Australia markets close in 4 hours 33 minutes

    +44.50 (+0.56%)
  • ASX 200

    +45.80 (+0.59%)

    +0.0002 (+0.04%)
  • OIL

    +0.10 (+0.13%)
  • GOLD

    +5.70 (+0.24%)
  • Bitcoin AUD

    -538.59 (-0.52%)
  • CMC Crypto 200

    +20.22 (+1.38%)

    +0.0003 (+0.04%)

    +0.0002 (+0.02%)
  • NZX 50

    -38.95 (-0.33%)

    +184.95 (+0.99%)
  • FTSE

    -21.64 (-0.26%)
  • Dow Jones

    +4.29 (+0.01%)
  • DAX

    +2.07 (+0.01%)
  • Hang Seng

    -2.92 (-0.02%)
  • NIKKEI 225

    +39.59 (+0.10%)

Big Tech will outperform in a high interest rate environment: Wall Street pros

No rate cuts, no problem.

Investors are revisiting an old playbook as mega-cap tech stocks came back in favor last week. The appetite for growth returned during Thursday’s trading action, despite another hot inflation report that puts rate cuts from the Federal Reserve this year in doubt.

That was a bit of a surprise, given that growth stocks are typically more sensitive to higher interest rates. But experts say the reason why is clear: Strong fundamentals and large cash piles.

“Many of these mega cap growth stocks are flush with cash and have lower debt levels, and therefore tend to be less dependent on financing needs and less interest rate sensitive,” Truist co-chief investment officer Keith Lerner told Yahoo Finance.


Free cash flow from Magnificent 7 members — Nvidia (NVDA), Apple (AAPL), Alphabet (GOOG, GOOGL), Amazon (AMZN), Meta (META), Microsoft (MSFT), and Tesla (TSLA) — jumped more than $100 billion in 2023.

Last week, the group outperformed the broader market, with the Roundhill Magnificent Seven ETF (MAGS) ending the week with gains, compared to the S&P 500’s 1.6% decline. Amazon hit an all-time high, and Alphabet’s valuation briefly crossed $2 trillion. Even Apple finally caught a bid with investors, recording its best day in nearly a year.

And Wall Street pros tell Yahoo Finance that the group will likely continue to outperform in a higher-for-longer rate environment, at least on a relative basis.

NewEdge Wealth’s Cameron Dawson said big tech’s solid balance sheets and fundamentals suggest the group is a “defensive” and “safety” play, adding that pullbacks are “likely buyable in the short-term.”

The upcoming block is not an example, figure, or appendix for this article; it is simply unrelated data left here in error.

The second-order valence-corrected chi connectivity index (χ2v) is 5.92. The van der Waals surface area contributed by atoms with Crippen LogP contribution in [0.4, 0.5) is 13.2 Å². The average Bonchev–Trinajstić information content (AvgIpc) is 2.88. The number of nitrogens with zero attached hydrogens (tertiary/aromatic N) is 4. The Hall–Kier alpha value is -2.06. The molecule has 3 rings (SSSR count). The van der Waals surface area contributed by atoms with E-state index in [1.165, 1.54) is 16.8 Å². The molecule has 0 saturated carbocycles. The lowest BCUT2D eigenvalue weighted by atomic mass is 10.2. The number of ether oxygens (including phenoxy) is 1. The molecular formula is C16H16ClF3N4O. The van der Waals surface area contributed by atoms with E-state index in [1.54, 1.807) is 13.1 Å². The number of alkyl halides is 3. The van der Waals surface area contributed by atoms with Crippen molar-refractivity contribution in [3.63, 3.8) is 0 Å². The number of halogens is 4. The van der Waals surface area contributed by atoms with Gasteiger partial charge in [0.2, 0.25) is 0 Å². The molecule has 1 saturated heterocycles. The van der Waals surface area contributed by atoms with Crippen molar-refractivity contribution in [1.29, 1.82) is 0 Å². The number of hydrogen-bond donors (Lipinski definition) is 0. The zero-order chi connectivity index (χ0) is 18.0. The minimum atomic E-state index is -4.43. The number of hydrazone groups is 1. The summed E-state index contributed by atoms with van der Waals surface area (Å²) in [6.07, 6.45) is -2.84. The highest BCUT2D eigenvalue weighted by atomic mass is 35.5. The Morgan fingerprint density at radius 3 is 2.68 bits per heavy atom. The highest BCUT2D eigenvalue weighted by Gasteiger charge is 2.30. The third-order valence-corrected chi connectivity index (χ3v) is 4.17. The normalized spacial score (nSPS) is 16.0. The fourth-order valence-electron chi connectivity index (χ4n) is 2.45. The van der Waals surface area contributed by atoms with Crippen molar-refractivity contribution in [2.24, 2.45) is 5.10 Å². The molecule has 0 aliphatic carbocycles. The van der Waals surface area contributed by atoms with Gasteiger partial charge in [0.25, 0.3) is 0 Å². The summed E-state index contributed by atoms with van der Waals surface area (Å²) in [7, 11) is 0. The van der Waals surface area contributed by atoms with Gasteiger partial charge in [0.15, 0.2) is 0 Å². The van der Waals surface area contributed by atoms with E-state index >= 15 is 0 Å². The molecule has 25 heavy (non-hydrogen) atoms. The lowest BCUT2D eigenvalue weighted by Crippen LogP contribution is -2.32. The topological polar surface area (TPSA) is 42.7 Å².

“Tech would be somewhat less sensitive to fewer Fed rate cuts compared to other sectors, and would likely outperform in such an environment,” said Lerner.

In addition to large cash piles, a resilient economy will be a boon to the Mag 7, Carson Group chief market strategist Ryan Detrick told Yahoo Finance. So far, there are few signs that higher rates are slowing GDP growth or corporate earnings.

Detrick expects continued economic growth to “offer opportunities for the group, even in the face of less rate cuts.”

A more resilient economy can stimulate business activity, and ultimately boost profits this earnings season, another expected driver of big tech in the near term. Analysts estimate the sector’s first-quarter profits to surge 20%, according to Bloomberg data.

Wedbush’s Dan Ives sees first-quarter results as a “major positive catalyst.”

“We expect tech stocks to be up another 15% for the year adding to the strong start to 2024 as now the broader tech growth story takes center stage,” Ives wrote in a note to clients last week.

To sum it up: Delayed rate cuts don't mean a downturn for tech's biggest names. Rather, those with strong fundamentals can outperform — despite valuation and rate concerns — and potentially provide stability for the broader market landscape.

Seana Smith is an anchor at Yahoo Finance. Follow Smith on Twitter @SeanaNSmith. Tips on deals, mergers, activist situations, or anything else? Email

Click here for the latest technology news that will impact the stock market.

Read the latest financial and business news from Yahoo Finance